In the works not only the artist and the world interact, but a relationship is also sought with the viewer who, as a pure user of the aesthetic, is called upon to actively participate in the creation of the artistic event. Pistoletto with the work Zoo invades the city space with a sort of street theater; also interesting “Globe”, a gigantic ball completely produced with newspapers that the artist pushes through the streets of Turin involving the passers-by, all taken and documented in a short film by his friend and artist Ugo Nespolo who appropriated the language of experimental cinema.


    But we also find the technology with the neon tubes of Mario Merz, the live animals with horses or the parrot of Kounellis, the fabrics on a loom by Alighiero Boetti, the fire-related performances of Kounellis, the giant bristle caterpillars by Pascali, the Gilardi nature rugs.


    The artistic movement of kinetic art developed in the 1950s and 1960s throughout Europe, proposing to introduce the movement into artistic work.
    The current is a response to a clear need for opposition to “informal” art and has the essential characteristic of creating the conditions for team work, as an ideal model for a continuous process of artistic development through which the work is considered first of everything object, place of research, space of experimentation, where various interpretative paths of the relationship between subject and object meet.


    The design of the work is studied in detail according to the effects on the spectator, also considering the possibility of interaction of random or probabilistic factors and its serial multiplicability, completing itself through the use of production techniques typical of industry.


    The artist must therefore possess an adequate scientific and technological mastery, as well as the awareness that his art is not based on inspiration, on gesture, on matter, on the need to express his own ego, but the way to proceed will be rational, controlled, documentable and executable in groups together with colleagues who can be technicians, scientists, ideologues.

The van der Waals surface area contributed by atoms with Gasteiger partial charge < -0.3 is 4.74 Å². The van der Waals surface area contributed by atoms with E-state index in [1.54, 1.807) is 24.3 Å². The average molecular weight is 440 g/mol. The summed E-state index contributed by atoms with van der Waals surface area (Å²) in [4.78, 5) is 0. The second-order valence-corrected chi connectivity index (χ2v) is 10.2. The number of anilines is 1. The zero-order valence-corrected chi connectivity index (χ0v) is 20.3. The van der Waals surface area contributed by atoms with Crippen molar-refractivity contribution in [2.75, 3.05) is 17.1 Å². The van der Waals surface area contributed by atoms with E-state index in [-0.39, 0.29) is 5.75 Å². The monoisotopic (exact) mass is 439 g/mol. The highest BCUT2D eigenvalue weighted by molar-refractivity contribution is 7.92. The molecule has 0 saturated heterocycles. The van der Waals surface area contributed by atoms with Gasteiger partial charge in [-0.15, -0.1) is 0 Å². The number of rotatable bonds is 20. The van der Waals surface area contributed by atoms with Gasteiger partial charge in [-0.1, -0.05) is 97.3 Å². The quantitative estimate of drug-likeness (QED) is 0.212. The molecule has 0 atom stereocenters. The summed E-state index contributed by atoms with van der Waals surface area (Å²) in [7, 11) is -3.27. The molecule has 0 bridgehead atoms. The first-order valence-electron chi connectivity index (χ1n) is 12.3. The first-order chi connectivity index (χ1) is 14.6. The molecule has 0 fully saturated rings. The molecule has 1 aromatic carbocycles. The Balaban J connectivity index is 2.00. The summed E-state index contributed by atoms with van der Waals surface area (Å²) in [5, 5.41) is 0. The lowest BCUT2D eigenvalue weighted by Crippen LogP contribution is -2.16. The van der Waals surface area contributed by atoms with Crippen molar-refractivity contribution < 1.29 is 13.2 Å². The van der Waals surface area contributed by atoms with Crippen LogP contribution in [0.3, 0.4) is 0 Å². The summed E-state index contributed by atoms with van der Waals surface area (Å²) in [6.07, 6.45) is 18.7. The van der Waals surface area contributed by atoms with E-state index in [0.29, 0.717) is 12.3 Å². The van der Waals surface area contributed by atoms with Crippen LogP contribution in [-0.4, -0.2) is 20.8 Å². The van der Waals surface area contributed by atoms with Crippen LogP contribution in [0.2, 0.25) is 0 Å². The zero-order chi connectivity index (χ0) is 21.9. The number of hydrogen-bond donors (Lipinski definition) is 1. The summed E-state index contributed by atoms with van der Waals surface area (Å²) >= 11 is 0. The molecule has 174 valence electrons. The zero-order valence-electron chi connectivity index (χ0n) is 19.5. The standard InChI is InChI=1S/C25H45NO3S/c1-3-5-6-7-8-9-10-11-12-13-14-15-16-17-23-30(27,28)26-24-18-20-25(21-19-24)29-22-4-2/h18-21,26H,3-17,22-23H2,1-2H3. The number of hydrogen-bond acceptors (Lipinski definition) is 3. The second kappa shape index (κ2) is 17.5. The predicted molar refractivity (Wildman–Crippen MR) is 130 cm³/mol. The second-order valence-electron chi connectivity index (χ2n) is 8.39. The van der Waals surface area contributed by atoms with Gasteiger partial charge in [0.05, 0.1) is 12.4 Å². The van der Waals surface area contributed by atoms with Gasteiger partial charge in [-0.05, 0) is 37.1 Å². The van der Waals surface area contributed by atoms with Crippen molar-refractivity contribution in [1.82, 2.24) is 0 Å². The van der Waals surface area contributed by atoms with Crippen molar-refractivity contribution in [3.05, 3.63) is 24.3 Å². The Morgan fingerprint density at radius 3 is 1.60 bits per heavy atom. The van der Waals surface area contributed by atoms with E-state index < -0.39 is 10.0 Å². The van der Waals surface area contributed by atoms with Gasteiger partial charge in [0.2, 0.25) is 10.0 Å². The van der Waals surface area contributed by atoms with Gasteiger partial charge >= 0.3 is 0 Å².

In Italy, among the historical figures of reference it is customary to consider first Bruno Munari, who in 1952 wrote the Manifesto of Machinism, in which the machines were ironically treated as living beings, producers themselves of low-cost art; according to his poetics, in fact, the artist would have had to change the conception of himself as the sole and total protagonist of the work but become the operator of a team that works according to a collective project.
    Subsequently, the “Group T” of Milan was formed in October 1959 with artists such as Davide Boriani, Gianni Colombo, Gabriele De Vecchi, Grazia Varisco.
    Also at the end of the 1950s, the “Group N” of Padua was established, of which the most important artistic personalities Alberto Biasi, Edoardo Landi, Toni Costa, Manfredo Massironi, Ennio Chiggio.


    In Paris, in July 1960 the GRAV (Groupe de recherche d’art visuel) was born with Julio Le Parc, François Morellet, Joël Stein, Jean-Pierre Yvaral, Horacio Garcia Rossi, Francisco Sobrino.


    In Rome, the “Gruppo Uno” is formed with Gastone Biggio, Nicola Carrino, Nato Frascà, Achille Pace, Pasquale Santoro, Giuseppe Uncini and the critical support of Giulio Carlo Argan.


    In Dusseldorf, the “Zero Group” was born with Heinz Mack, Otto Piene and Gunther Uecker.
    A development so differentiated in the various locations has determined a vital and very fast phenomenon; in 1961 in Zagreb the movement “Nove Tendencije” is formed and to sanction the birth of the new research direction, an exhibition is organized that brings together various groups from all over Europe.


    In 1962, Olivetti organized the review Arte programmata in its Milan office, then traveling to the venues of Venice, Rome, Trieste and New York.
    In the United States, kinetic and programmed art took the name of Optical art which then shortened to Op art reached the peak of international fame.
    The movement is composed of European, American and South American artists.


    Among the optical artists the names of:


    Victor Vasarely | Getulio Alviani | Paolo Scheggi | Jesus Raphael Soto | Yaacov Agam | Bridget Riley | Julio Le Parc | Carlos Cruz Diez


    Giovanni Anceschi, Franco Costalonga, Dadamaino, Jean Tinguely and Jorrit Tornquist are not to be forgotten among the kinetic research artists.
    Kinetic art produces works that are open and programmed, in which movement is fundamental; it can be created with the contribution of mechanisms or illusory and optical or even through light effects.


    The psychological involvement of the viewer is part of the work itself which, studied in the smallest details, already foresees the intervention, the possibility of interaction considering random or probabilistic, even statistical factors.